Here's what the industry did. They incorporated a process called Inquiry De-duplication into their scoring models. In English this means that they built a way to treat multiple inquires resulting from the act of shopping for one loan as one inquiry. The logic was actually quite simple and makes very good common sense. How can you tell if someone is shopping for a car loan or a mortgage? It's very likely that all of the inquiries would be from auto lending companies or mortgage lenders, correct? It is also very likely that these inquiries would occur over a short period of time because consumers tend to shop for those items over a short timeframe.
Fair Isaac, the developer of the FICO credit score, uses a 14 day window for their de-duplication. Any inquiries that can be reasonably assumed to be from a car loan or mortgage application that occur in a 14 day window are treated as one inquiry in their scoring models. It doesn't matter if you have 20 inquires. As long as they are from lenders who can grant auto or home loans AND they are all done in a 14 day period they only count as one. In fact, this logic is in the process of being expanded to count the same multiple inquiries occurring within a 45 day period as 1 inquiry.
This de-dupe logic allows consumers to shop around for the best interest rate without having to worry about inquiries lowering their scores. It also removes any barriers preventing consumers from applying at many creditors, which is good for credit report and credit score sales. Certainly a smart move for the respective businesses since credit reporting agencies and credit score developers are paid each time a credit report and credit score is pulled by a lender.
How do you know if you have too many inquiries?
It's the million-dollar question. How many inquires is too many?
There are two ways to tell if you have too many inquiries.
Score Factors Each of your credit scores is accompanied by reasons why your score wasn't higher. These are called Score Factor Codes or Reason Codes. There are generally four of these plain English explanations delivered with each score. If one of these four explanations is You have too many inquiries then you can be sure that your inquiries are hurting your credit score.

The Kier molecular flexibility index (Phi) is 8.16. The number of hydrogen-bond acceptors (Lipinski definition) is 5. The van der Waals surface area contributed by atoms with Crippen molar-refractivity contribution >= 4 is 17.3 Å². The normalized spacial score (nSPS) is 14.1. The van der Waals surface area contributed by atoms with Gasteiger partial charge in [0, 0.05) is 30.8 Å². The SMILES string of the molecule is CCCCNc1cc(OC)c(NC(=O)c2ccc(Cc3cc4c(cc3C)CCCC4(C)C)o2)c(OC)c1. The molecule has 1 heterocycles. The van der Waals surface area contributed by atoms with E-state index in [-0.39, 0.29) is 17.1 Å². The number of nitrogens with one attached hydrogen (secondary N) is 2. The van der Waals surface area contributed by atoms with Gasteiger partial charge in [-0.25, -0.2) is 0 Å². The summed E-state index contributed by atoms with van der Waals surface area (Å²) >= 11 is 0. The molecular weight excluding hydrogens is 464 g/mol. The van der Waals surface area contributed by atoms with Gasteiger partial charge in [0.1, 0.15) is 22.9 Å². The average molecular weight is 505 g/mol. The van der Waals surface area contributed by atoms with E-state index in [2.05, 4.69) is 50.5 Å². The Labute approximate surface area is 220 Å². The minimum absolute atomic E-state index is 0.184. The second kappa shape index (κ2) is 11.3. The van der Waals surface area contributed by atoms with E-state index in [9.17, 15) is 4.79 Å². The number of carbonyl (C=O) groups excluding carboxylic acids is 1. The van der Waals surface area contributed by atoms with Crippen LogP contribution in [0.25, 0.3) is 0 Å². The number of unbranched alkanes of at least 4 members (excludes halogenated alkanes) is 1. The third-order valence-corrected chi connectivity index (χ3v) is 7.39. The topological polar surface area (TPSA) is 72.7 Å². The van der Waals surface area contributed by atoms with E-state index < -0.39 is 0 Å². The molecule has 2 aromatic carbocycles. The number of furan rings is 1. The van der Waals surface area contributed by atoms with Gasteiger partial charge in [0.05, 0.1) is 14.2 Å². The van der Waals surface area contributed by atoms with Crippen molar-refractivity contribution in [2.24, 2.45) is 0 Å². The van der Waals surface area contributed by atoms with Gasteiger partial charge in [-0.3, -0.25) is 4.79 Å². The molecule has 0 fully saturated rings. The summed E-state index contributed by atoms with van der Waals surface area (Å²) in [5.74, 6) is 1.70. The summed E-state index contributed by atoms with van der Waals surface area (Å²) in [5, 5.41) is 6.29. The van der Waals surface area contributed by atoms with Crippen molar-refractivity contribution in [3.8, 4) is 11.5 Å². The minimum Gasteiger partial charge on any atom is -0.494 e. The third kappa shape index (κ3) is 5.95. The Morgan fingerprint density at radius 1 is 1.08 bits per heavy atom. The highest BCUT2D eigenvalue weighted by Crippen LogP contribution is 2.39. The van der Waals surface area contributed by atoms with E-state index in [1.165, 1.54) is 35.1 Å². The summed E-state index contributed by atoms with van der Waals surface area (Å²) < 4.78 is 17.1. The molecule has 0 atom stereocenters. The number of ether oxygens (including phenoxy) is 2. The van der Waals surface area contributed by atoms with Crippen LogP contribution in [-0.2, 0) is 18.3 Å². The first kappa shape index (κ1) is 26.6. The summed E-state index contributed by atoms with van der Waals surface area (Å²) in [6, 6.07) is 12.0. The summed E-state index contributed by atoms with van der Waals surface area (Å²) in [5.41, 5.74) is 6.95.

FACTAFACTA is the acronym for the Fair and Accurate Credit Transactions Act. This act amended the Fair Credit Reporting Act in many ways. One of those ways is relevant to inquiries and their impact to your credit score. Even if your inquiries played a minor role in lowering your score you still have the right to know that. The following language is now a matter of federal law:
If a key factor that adversely affects the credit score of a consumer consists of the number of enquiries (sic) made with respect to a consumer report, that factor shall be included in the disclosure.
If you apply for a mortgage then you will receive your credit reports, credit scores and all factors that adversely impacted those scores, including any impact of inquiries. This portion of FACTA is specific to the mortgage environment. So, don't expect your credit card issuers or your auto dealer to share this information with you.
We highly suggest you learn your credit score, and find out now if there are any issues you need to clean up (like erroneous strikes against your credit), as it can take several months to fix your credit score. Visit MyFico.comto get a copy of your credit report and learn what you can do to raise your score. By pulling your own credit you may also be able to give a copy to the loan officers below to obtain a pre-qualification letter. You can also monitor your credit score using a monthly subscription service called TrueCredit.com. This service lets you pull your credit as often as you want, and it alerts you when there's suspicious activity on your account. It costs about $15/month. We recommend it. You can also read this DROdio - Do's & Don'ts for credit scoressheet from Eillen Rosario, a senior loan officer from OlympiaWest Mortgage Group. You can reach her at 703-734-7499 x 298 (office) or 202-277-8355 (cell) or at email@example.com